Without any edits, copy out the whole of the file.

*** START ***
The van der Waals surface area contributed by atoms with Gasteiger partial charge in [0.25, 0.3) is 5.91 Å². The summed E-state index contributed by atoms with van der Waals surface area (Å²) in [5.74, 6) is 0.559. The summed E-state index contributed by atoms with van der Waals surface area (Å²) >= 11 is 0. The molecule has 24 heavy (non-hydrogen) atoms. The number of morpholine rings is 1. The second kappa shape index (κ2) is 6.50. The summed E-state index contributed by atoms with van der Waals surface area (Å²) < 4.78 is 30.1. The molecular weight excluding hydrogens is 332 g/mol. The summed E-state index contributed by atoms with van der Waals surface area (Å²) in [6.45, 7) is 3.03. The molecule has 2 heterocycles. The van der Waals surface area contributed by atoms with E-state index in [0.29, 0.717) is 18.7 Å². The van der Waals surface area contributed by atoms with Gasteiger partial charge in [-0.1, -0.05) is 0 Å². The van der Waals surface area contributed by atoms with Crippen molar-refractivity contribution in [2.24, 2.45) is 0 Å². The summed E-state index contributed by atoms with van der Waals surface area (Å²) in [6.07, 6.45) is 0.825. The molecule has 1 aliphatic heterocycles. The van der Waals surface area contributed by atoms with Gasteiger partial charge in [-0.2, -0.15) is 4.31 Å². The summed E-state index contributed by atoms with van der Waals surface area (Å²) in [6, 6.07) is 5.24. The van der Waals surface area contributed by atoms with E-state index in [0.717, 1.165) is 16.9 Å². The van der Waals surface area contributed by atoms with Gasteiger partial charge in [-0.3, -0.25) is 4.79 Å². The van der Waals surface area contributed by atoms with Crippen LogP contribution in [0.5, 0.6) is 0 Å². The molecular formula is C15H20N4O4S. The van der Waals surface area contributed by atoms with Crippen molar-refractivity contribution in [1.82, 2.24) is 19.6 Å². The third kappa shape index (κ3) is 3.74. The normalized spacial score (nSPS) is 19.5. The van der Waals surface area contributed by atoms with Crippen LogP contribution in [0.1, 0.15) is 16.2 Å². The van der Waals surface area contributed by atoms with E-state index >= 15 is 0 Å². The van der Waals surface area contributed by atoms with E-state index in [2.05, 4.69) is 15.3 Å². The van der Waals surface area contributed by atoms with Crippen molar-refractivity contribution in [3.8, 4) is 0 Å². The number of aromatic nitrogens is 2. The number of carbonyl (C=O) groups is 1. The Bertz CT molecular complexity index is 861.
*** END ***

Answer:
The van der Waals surface area contributed by atoms with Gasteiger partial charge in [0.25, 0.3) is 5.91 Å². The summed E-state index contributed by atoms with van der Waals surface area (Å²) in [5.74, 6) is 0.559. The summed E-state index contributed by atoms with van der Waals surface area (Å²) >= 11 is 0. The molecule has 24 heavy (non-hydrogen) atoms. The number of morpholine rings is 1. The second kappa shape index (κ2) is 6.50. The summed E-state index contributed by atoms with van der Waals surface area (Å²) < 4.78 is 30.1. The molecular weight excluding hydrogens is 332 g/mol. The summed E-state index contributed by atoms with van der Waals surface area (Å²) in [6.45, 7) is 3.03. The molecule has 2 heterocycles. The van der Waals surface area contributed by atoms with E-state index in [0.29, 0.717) is 18.7 Å². The van der Waals surface area contributed by atoms with Gasteiger partial charge in [-0.1, -0.05) is 0 Å². The van der Waals surface area contributed by atoms with Crippen molar-refractivity contribution in [2.24, 2.45) is 0 Å². The summed E-state index contributed by atoms with van der Waals surface area (Å²) in [6.07, 6.45) is 0.825. The molecule has 1 aliphatic heterocycles. The van der Waals surface area contributed by atoms with Gasteiger partial charge in [-0.2, -0.15) is 4.31 Å². The summed E-state index contributed by atoms with van der Waals surface area (Å²) in [6, 6.07) is 5.24. The van der Waals surface area contributed by atoms with E-state index in [0.717, 1.165) is 16.9 Å². The van der Waals surface area contributed by atoms with Gasteiger partial charge in [-0.3, -0.25) is 4.79 Å². The van der Waals surface area contributed by atoms with Crippen LogP contribution in [0.5, 0.6) is 0 Å². The molecular formula is C15H20N4O4S. The van der Waals surface area contributed by atoms with Crippen molar-refractivity contribution in [1.82, 2.24) is 19.6 Å². The third kappa shape index (κ3) is 3.74. The normalized spacial score (nSPS) is 19.5. The van der Waals surface area contributed by atoms with Crippen LogP contribution in [0.1, 0.15) is 16.2 Å². The van der Waals surface area contributed by atoms with E-state index >= 15 is 0 Å². The van der Waals surface area contributed by atoms with E-state index in [2.05, 4.69) is 15.3 Å². The van der Waals surface area contributed by atoms with Crippen molar-refractivity contribution in [3.8, 4) is 0 Å². The number of aromatic nitrogens is 2. The number of carbonyl (C=O) groups is 1. The Bertz CT molecular complexity index is 861.